PROVIDENCE, R.I. (WPRI) – Emails reveal Brown University leaders discussed a strategy to redirect student anger over cutting sports toward an effort to “kill” the 1998 consent agreement that forced the school to treat male and female student-athletes equally.
The emails were released following an order from U.S. District Judge John J. McConnell Jr. in a motion to enforce filed by the ACLU of Rhode Island and Public Justice in June.
That was the first filing in the case since 2004 in the 22-year old consent decree in Cohen vs. Brown University — a title IX case that many say helped bring equality for men and women in college athletics across the country.
At the end of May, Brown released its Excellence in Brown Athletics Initiative that recommended demoting 11 varsity sports to club status.
The decision prompted outrage from athletes who committed to Brown to play their respective sports. Many claimed the decision came without warning and did not leave students enough time to transfer to other institutions to continue their collegiate athletic careers.
On June 4, about a week after the decision to reassign the teams, Brown Chancellor Samuel Mencoff sent a suggestion to President Christina Paxson, starting his email with, “But here’s an idea.”
“Could we use this moment, where anger and frustration, especially from track and squash, are intense and building to go after the consent decree once and for all?” Mencoff asked. “Could we channel all this emotion away from anger at Brown to anger at the court and kill this pestilential thing?”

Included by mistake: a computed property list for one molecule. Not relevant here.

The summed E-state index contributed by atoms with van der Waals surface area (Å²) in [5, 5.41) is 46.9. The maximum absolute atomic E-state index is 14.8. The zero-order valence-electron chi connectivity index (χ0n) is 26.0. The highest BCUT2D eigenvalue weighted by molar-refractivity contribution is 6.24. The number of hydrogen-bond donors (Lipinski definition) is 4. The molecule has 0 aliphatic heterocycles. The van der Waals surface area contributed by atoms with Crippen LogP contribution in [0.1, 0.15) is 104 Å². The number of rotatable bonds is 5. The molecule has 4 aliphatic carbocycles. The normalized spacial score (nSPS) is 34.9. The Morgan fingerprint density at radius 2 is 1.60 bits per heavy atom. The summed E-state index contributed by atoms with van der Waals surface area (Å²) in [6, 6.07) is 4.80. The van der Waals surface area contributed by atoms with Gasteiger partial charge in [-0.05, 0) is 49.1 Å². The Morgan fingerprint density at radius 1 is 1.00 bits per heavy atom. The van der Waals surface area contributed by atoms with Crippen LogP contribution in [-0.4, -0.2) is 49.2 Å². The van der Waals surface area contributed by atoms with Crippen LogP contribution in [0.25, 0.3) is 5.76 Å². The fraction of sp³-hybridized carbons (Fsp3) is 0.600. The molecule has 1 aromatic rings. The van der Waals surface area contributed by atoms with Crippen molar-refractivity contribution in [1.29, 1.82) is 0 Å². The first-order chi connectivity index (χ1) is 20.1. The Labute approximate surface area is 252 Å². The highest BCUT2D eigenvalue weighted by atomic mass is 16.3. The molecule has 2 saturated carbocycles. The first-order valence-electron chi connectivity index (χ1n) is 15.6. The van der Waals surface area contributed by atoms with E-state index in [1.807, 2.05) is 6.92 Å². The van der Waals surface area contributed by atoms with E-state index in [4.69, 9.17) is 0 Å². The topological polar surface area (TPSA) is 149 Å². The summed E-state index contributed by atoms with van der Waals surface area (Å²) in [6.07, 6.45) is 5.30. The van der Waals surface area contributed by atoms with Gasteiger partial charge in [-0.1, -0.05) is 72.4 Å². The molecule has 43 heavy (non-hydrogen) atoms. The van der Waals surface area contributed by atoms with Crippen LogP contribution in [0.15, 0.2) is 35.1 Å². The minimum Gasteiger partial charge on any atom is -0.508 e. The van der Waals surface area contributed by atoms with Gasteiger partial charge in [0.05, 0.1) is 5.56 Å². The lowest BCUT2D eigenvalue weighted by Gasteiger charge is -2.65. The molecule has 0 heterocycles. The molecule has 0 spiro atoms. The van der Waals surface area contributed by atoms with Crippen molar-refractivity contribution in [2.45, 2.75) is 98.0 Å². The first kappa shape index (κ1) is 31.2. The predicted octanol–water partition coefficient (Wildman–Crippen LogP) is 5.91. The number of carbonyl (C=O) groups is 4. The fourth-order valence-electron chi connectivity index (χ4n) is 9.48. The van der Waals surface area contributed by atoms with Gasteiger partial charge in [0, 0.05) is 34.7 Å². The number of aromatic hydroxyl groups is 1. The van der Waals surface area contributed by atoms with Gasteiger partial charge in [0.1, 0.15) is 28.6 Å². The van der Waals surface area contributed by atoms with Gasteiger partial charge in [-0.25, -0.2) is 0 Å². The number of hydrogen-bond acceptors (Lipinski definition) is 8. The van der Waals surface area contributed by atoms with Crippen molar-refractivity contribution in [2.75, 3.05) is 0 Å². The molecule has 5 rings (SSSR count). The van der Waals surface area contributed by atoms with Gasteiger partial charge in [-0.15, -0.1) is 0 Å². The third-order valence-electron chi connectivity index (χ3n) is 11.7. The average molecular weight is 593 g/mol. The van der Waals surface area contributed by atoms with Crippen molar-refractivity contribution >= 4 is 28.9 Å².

The next day, Paxson responded, and “agreed” with Mencoff’s approach, according to the plaintiffs.
“This might be the perfect moment to petition the court to get us out of this agreement,” Paxson wrote to Mencoff. “The question would be how quickly can we do this.”
In a statement, Brown spokesman Brian Clark accused the plaintiffs of “using snippets from documents taken out of context to develop a public narrative in lieu of a viable legal claim.”
“Brown has an exemplary record of providing varsity athletic opportunities to women, with a record that stands near the top among its peers,” Clark said. “At no time has anyone raised doubt about Brown’s commitment to complying with Title IX. The changes to the varsity roster lineup remain in compliance.”
No future hearings have been scheduled yet in the Title IX case, according to court records.
In a separate federal case, members of Brown’s Men and Women’s squash team filed a lawsuit earlier this month, asking the court to stop the university from implementing the plan to reclassify the sports teams.
A court filing indicates Brown plans on filing a motion to dismiss the squash teams’ complaint.